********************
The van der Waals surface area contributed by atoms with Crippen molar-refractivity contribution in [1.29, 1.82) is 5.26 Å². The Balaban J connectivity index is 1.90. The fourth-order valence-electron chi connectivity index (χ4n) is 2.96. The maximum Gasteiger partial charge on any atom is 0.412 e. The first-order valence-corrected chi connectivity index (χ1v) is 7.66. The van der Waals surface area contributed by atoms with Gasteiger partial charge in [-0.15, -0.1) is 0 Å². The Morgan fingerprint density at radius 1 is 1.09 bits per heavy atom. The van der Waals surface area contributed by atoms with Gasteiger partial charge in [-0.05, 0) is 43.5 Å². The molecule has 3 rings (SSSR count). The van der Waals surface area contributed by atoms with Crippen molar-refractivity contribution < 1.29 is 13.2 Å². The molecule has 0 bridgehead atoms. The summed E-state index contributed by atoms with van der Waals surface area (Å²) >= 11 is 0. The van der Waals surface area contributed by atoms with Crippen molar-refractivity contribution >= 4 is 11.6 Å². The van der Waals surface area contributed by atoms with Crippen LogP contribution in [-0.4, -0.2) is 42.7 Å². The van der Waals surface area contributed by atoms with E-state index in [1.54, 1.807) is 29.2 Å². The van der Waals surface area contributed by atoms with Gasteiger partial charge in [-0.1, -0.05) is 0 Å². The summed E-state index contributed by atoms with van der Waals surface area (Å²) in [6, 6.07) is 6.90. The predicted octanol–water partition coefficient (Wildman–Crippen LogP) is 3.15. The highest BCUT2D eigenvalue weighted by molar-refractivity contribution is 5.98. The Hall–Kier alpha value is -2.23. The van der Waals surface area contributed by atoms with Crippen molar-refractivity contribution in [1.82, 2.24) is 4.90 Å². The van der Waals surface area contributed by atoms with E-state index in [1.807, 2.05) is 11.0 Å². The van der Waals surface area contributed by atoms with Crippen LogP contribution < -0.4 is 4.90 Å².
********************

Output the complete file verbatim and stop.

The van der Waals surface area contributed by atoms with Crippen molar-refractivity contribution in [1.29, 1.82) is 5.26 Å². The Balaban J connectivity index is 1.90. The fourth-order valence-electron chi connectivity index (χ4n) is 2.96. The maximum Gasteiger partial charge on any atom is 0.412 e. The first-order valence-corrected chi connectivity index (χ1v) is 7.66. The van der Waals surface area contributed by atoms with Gasteiger partial charge in [-0.15, -0.1) is 0 Å². The Morgan fingerprint density at radius 1 is 1.09 bits per heavy atom. The van der Waals surface area contributed by atoms with Gasteiger partial charge in [-0.05, 0) is 43.5 Å². The molecule has 3 rings (SSSR count). The van der Waals surface area contributed by atoms with Crippen molar-refractivity contribution < 1.29 is 13.2 Å². The molecule has 0 bridgehead atoms. The summed E-state index contributed by atoms with van der Waals surface area (Å²) >= 11 is 0. The van der Waals surface area contributed by atoms with Crippen molar-refractivity contribution >= 4 is 11.6 Å². The van der Waals surface area contributed by atoms with Crippen LogP contribution in [-0.4, -0.2) is 42.7 Å². The van der Waals surface area contributed by atoms with E-state index in [1.54, 1.807) is 29.2 Å². The van der Waals surface area contributed by atoms with Gasteiger partial charge in [-0.1, -0.05) is 0 Å². The summed E-state index contributed by atoms with van der Waals surface area (Å²) in [6, 6.07) is 6.90. The predicted octanol–water partition coefficient (Wildman–Crippen LogP) is 3.15. The highest BCUT2D eigenvalue weighted by molar-refractivity contribution is 5.98. The Hall–Kier alpha value is -2.23. The van der Waals surface area contributed by atoms with Crippen molar-refractivity contribution in [1.82, 2.24) is 4.90 Å². The van der Waals surface area contributed by atoms with E-state index in [1.807, 2.05) is 11.0 Å². The van der Waals surface area contributed by atoms with Crippen LogP contribution < -0.4 is 4.90 Å².